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- Supermassive black hole binaries and transient radio events: studies in pulsar astronomy
- Burke Spolaor, Sarah
- The field of pulsar astronomy encompasses a rich breadth of astrophysical topics. The research in this thesis contributes to two particular subjects of pulsar astronomy: gravitational wave science, and identifying celestial sources of pulsed radio emission. We first investigated the detection of supermassive black hole (SMBH) binaries, which are the brightest expected source of gravitational waves for pulsar timing. We considered whether two electromagnetic SMBH tracers, velocity-resolved emission lines in active nuclei, and radio galactic nuclei with spatially-resolved, flat-spectrum cores, can reveal systems emitting gravitational waves in the pulsar timing band. We found that there are systems which may in principle be simultaneously detectable by both an electromagnetic signature and gravitational emission, however the probability of actually identifying such a system is low (they will represent much less than 1% of a randomly selected galactic nucleus sample). This study accents the fact that electromagnetic indicators may be used to explore binary populations down to the 'stalling radii' at which binary inspiral evolution may stall indefinitely at radii exceeding those which produce gravitational radiation in the pulsar timing band. We then performed a search for binary SMBH holes in archival Very Long Baseline Interferometry data for 3114 radio-luminous active galactic nuclei. One source was detected as a double nucleus. This result is interpreted in terms of post-merger timescales for SMBH centralisation, implications for 'stalling', and the relationship of radio activity in nuclei to mergers. Our analysis suggested that binary pair evolution of SMBHs (both of masses >108M circled bullet) spends less than 500Myr in progression from the merging of galactic stellar cores to within the purported stalling radius for SMBH pairs, giving no evidence for an excess of stalled binary systems at small separations. Circumstantial evidence showed that the relative state of radio emission between paired SMBHs is correlated within orbital separations of 2.5 kpc. We then searched for transient radio events in two archival pulsar surveys, and in the new High Time Resolution Universe (HTRU) Survey. We present the methodology employed for these searches, noting the novel addition of methods for single-event recognition, automatic interference mitigation, and data inspection. 27 new neutron stars were discovered. We discuss the relationship between “rotating radio transient” (RRAT) and pulsar populations, finding that the Galactic z-distribution of RRATs closely resembles the distribution of pulsars, and where measurable, RRAT pulse widths are similar to individual pulses from pulsars of similar period, implying a similar beaming fraction. We postulate that many RRATs may simply represent a tail of extreme-nulling pulsars that are “on” for less than a pulse period; this is supported by the fact that nulling pulsars and single-pulse discoveries exhibit a continuous distribution across null/activity timescales and nulling fractions. We found a drop-off in objects with emissivity cycles longer than 300 seconds at intermediate and low nulling fractions which is not readily explained by selection effects. The HTRU deep low-latitude survey (70-min. pointings at galactic latitudes |b| < 3.5 degrees and longitudes −80 degrees < l < 30 degrees) will be capable of exploring whether this deficit is natural or an effect of selection. The intriguing object PSR J0941–39 may represent an evolutionary link between nulling populations; discovered as an sparsely-pulsing RRAT, in follow-up observations it often appeared as a bright (10 mJy) pulsar with a low nulling fraction. It is therefore apparent that a neutron star can oscillate between nulling levels, much like mode-changing pulsars. Crucially, the RRAT and pulsar-mode emission sites are coincident, implying that the two emission mechanisms are linked. We estimate that the full HTRU survey will roughly quadruple the known deep-nulling pulsar population, allowing statistical studies to be made of extreme-nulling populations. HTRU's low-latitude survey will explore the neutron star population with null lengths lasting up to several hours. We lastly reported the discovery of 16 pulses, the bulk of which exhibit a frequency sweep with a shape and magnitude resembling the “Lorimer Burst” (Lorimer et al. 2007), which three years ago was reported as a solitary radio burst that was thought to be the first discovery of a rare, impulsive event of unknown extragalactic origin. However, the new events were of clearly terrestrial origin, with properties unlike any known sources of terrestrial broad-band radio emission. The new detections cast doubt on the extragalactic interpretation of the original burst, and call for further sophistication in radio-pulse survey techniques to identify the origin of the anomalous terrestrial signals and definitively distinguish future extragalactic pulse detections from local signals. The ambiguous origin of these seemingly dispersed, swept-frequency signals suggest that radio-pulse searches using multiple detectors will be the only experiments able to provide definitive information about the origin of new swept-frequency radio burst detections. Finally, we summarise our major findings and suggest future work which would expand on the work in this thesis.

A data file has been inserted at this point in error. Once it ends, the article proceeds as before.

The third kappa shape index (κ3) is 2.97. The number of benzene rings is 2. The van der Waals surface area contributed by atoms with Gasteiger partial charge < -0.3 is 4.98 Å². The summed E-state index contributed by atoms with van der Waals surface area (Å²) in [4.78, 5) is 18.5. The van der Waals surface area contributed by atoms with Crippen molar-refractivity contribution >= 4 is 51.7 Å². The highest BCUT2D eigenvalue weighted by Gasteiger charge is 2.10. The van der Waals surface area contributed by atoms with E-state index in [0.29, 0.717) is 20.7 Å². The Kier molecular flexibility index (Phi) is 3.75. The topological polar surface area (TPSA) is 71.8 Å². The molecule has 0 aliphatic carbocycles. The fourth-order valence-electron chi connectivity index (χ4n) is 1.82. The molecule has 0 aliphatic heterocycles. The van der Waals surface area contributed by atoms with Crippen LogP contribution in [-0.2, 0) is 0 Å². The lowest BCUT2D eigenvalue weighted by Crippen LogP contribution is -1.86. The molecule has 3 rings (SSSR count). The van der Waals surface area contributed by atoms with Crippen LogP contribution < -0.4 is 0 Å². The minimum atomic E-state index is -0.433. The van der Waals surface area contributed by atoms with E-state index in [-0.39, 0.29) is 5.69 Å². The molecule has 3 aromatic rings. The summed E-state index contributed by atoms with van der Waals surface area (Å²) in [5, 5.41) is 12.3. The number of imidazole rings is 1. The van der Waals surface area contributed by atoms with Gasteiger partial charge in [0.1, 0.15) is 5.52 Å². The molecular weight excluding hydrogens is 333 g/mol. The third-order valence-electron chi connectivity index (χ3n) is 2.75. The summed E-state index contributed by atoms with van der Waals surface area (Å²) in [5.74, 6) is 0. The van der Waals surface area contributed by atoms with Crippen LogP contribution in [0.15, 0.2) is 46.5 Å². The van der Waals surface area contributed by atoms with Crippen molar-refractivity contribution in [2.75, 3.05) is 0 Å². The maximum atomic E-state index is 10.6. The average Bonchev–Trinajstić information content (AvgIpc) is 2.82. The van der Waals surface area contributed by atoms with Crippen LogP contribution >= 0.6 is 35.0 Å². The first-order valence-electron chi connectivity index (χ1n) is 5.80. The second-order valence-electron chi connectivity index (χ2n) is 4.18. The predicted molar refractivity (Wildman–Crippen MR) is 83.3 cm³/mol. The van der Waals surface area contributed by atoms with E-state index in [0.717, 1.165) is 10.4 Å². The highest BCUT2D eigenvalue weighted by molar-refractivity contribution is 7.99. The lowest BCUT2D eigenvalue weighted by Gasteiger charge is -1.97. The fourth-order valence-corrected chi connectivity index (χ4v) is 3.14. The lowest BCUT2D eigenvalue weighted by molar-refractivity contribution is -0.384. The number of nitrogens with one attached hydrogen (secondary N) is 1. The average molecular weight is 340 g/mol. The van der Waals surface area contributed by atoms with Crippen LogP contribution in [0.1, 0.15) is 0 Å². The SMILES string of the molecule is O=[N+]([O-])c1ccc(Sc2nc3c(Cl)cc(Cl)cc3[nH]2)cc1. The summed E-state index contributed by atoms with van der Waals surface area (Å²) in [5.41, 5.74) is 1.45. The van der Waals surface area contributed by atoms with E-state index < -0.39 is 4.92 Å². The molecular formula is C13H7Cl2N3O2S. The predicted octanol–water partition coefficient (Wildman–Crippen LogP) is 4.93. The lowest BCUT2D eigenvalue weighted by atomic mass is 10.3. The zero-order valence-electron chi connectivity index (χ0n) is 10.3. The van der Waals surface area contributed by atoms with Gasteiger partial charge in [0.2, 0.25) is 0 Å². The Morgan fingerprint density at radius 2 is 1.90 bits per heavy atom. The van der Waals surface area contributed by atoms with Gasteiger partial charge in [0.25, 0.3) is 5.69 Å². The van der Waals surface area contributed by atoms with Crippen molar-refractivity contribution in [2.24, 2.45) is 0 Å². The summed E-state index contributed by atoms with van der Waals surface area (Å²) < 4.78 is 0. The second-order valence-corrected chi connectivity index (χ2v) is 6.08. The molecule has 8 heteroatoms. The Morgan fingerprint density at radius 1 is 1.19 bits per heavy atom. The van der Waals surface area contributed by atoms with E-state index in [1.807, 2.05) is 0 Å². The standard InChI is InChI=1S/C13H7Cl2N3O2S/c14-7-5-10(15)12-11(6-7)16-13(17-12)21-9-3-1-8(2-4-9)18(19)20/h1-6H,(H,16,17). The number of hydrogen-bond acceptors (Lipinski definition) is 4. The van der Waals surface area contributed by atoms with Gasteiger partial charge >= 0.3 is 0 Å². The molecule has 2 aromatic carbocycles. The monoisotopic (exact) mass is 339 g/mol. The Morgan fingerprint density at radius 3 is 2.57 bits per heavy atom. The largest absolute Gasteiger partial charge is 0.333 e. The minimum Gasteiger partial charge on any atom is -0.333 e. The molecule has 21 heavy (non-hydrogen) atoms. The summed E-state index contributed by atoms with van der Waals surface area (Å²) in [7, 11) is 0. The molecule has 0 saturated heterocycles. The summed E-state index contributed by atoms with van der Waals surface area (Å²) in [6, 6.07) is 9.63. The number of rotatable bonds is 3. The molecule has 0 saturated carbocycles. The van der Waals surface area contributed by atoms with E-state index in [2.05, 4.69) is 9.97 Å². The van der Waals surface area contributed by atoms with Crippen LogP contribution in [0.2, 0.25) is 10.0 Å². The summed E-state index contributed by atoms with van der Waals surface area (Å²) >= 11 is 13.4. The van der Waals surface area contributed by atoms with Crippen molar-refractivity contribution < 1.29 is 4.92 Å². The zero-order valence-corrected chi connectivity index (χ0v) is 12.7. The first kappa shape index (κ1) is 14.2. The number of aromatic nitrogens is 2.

- Publication type
- Thesis (PhD)
- Research centre
- Swinburne University of Technology. Faculty of Information and Communication Technologies. Centre for Astrophysics and Supercomputing
- Publication year
- Australasian Digital Theses collection
- Publisher URL
- Copyright © 2011 Sarah Burke Spolaor.